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Q&A with WLSO Presidents Thayer Case and Madeline Morcelle

Part of our ongoing series of Q&As with student leaders, Thayer Case and Madeline Morcelle, co-presidents of the Women Law Students Organization, discuss the importance of participating in activities outside the classroom and what WLSO has planned for the coming year. Learn more about WLSO at law.wlu.edu/wlso.

Q: How has being on the WLSO board shaped your law school experience? (e.g. did it help with finding a job, organizing time, learning to work more efficiently with other people, doing legal research).

Thayer: Everything I have chosen to participate in outside of class has shaped my law school experience for the better. In terms of helping with jobs, probably the only thing that doesn’t help is preparing for and going to class! Employers choose to care about different things and the person you’re interviewing with may relate to something you have done or not. The more you have to talk about besides what classes you’re taking, the better. Then again, don’t overload yourself if you can’t handle it. No one singular extracurricular experience will necessarily provide more opportunities than the other, so I personally like to focus on a few things that I really care about and I think that looks better to an employer than someone who spreads themselves thin.

Q: Is there anything you think students absolutely must do in their time at W&L Law? (e.g. take a certain class/professor, get involved in Moot Court, etc.).

Thayer: I really don’t think there is one thing that you must do – it’s important to figure out what is important to you, what interests you, what will further your career goals, and what will make you happy. Everyone has a really different law school experience and as soon as you can recognize that and understand that you don’t have to be exactly like your peers, the better off you will be.

Q: How do you find time to balance your different academic, extracurricular, and personal goals/demands?

Maddie: Dr. Stephen Covey compared a person’s time to a wide-mouth jar full of rocks, gravel, sand, and water. A lot can fit in a jar, but if you don’t put the big rocks in first, you will never have room for them. I balance my academic, extracurricular, and personal goals and commitments by figuring out what matters—for me, that is what is value added to my professional and personal development—and then prioritizing these things above the rest so that I can give them my all. When I do this, I find that the white noise—the stuff that gets in the way—clears itself from my schedule.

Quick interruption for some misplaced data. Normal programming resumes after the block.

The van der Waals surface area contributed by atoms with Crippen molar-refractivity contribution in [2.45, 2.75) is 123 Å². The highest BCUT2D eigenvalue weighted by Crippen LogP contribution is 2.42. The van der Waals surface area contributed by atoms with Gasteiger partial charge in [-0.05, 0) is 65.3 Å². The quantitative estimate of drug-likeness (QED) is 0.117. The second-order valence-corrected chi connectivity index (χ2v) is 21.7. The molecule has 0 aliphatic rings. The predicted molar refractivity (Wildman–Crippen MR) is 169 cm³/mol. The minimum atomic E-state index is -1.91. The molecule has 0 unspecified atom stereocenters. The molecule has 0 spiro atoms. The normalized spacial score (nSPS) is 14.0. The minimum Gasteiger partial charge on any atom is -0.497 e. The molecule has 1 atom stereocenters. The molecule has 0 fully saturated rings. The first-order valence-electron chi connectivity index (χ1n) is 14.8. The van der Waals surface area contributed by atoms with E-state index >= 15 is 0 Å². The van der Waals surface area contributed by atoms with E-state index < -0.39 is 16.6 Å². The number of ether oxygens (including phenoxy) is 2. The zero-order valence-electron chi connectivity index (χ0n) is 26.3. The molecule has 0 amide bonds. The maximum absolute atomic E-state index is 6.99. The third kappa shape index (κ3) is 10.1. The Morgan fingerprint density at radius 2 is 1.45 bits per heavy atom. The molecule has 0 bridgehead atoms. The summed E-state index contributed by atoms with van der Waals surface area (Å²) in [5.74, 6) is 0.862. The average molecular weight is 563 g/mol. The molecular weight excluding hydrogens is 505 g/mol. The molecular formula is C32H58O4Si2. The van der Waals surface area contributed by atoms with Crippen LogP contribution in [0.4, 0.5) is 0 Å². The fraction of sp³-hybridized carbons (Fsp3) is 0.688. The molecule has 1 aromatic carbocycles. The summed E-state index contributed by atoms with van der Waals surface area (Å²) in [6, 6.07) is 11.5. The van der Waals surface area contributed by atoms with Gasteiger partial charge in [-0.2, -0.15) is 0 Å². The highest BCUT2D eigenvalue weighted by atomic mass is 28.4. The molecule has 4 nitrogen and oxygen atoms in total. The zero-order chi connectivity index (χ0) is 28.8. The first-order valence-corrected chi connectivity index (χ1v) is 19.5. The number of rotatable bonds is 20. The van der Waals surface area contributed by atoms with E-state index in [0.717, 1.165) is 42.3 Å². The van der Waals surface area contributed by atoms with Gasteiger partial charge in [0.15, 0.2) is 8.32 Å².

Q: What advice do you have for succeeding in law school (for new 1Ls and prospective students)?

Maddie: 1) Don’t be afraid to connect with upperclassmen. At W&L, they are frequently willing to give 1Ls the inside scoop about a class and share their outlines. Organizations like WLSO have mentoring programs that connect 1Ls with upperclassmen with similar interests, and host social events to help blow off steam.
2) Get to know your professors outside of class. Our faculty has an open door policy. They are eager to connect with students and are incredible academic and professional resources.

Q: It’s 3L! What will you miss most about W&L/Lexington?

Maddie: Washington and Lee has an incredible sense of place. It isn’t just the beautiful campus, the charming town that envelops it, or Lexington’s quirky history. It’s the community. I knew from the first time that I set foot on campus that to study at Washington and Lee meant to be a part of a community of students, faculty, staff, and alumni that care deeply for each other. It’s true that the community is small—you surrender any hope of anonymity when you move to Lexington—but that is exactly what makes it so great. We know each other. We would go to bat for each other. I know from conversations with alumni that these are relationships that will last for the rest of our lives. Even so, I will miss being here, in the thick of it all, surrounded by a community of bright, brilliant, courageous peers, teachers, mentors, and friends.

Q: We heard WLSO is starting a blog! Tell us a little about that.

Maddie: Forty years ago, the first class of women law students graduated from Washington and Lee. This year, WLSO is honoring their achievements by launching a new blog, Juris Sophia, which will feature articles addressing the advancement of women in the profession and how policy, law and events affect women. We hope that this blog will further WLSO’s mission of providing a forum for issues that interest, concern and affect women, advocating for the success of women in the law, and bringing an awareness of women’s issues to the W&L Law School community.

Q: Give us the best advice you’ve ever received, or the best advice you can give, about law school.

Thayer: Law school is not the end. (Advice from my grandfather who is 89 and sill practices law!)